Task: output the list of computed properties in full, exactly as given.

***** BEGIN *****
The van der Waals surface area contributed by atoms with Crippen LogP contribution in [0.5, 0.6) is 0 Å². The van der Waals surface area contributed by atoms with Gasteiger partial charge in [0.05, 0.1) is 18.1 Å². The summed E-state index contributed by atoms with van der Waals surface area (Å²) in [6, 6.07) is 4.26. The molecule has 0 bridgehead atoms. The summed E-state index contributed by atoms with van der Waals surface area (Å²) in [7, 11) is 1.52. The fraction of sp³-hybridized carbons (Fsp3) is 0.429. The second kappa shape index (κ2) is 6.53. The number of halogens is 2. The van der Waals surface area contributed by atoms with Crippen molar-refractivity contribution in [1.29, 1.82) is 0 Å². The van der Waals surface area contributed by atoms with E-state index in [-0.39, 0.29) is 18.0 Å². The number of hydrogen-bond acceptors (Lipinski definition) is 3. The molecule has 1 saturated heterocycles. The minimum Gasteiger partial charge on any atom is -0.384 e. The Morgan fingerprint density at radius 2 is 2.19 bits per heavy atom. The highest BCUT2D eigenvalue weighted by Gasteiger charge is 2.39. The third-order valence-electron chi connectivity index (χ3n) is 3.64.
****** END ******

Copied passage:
The van der Waals surface area contributed by atoms with Crippen LogP contribution in [0.5, 0.6) is 0 Å². The van der Waals surface area contributed by atoms with Gasteiger partial charge in [0.05, 0.1) is 18.1 Å². The summed E-state index contributed by atoms with van der Waals surface area (Å²) in [6, 6.07) is 4.26. The molecule has 0 bridgehead atoms. The summed E-state index contributed by atoms with van der Waals surface area (Å²) in [7, 11) is 1.52. The fraction of sp³-hybridized carbons (Fsp3) is 0.429. The second kappa shape index (κ2) is 6.53. The number of halogens is 2. The van der Waals surface area contributed by atoms with Crippen molar-refractivity contribution in [1.29, 1.82) is 0 Å². The van der Waals surface area contributed by atoms with E-state index in [-0.39, 0.29) is 18.0 Å². The number of hydrogen-bond acceptors (Lipinski definition) is 3. The molecule has 1 saturated heterocycles. The minimum Gasteiger partial charge on any atom is -0.384 e. The Morgan fingerprint density at radius 2 is 2.19 bits per heavy atom. The highest BCUT2D eigenvalue weighted by Gasteiger charge is 2.39. The third-order valence-electron chi connectivity index (χ3n) is 3.64.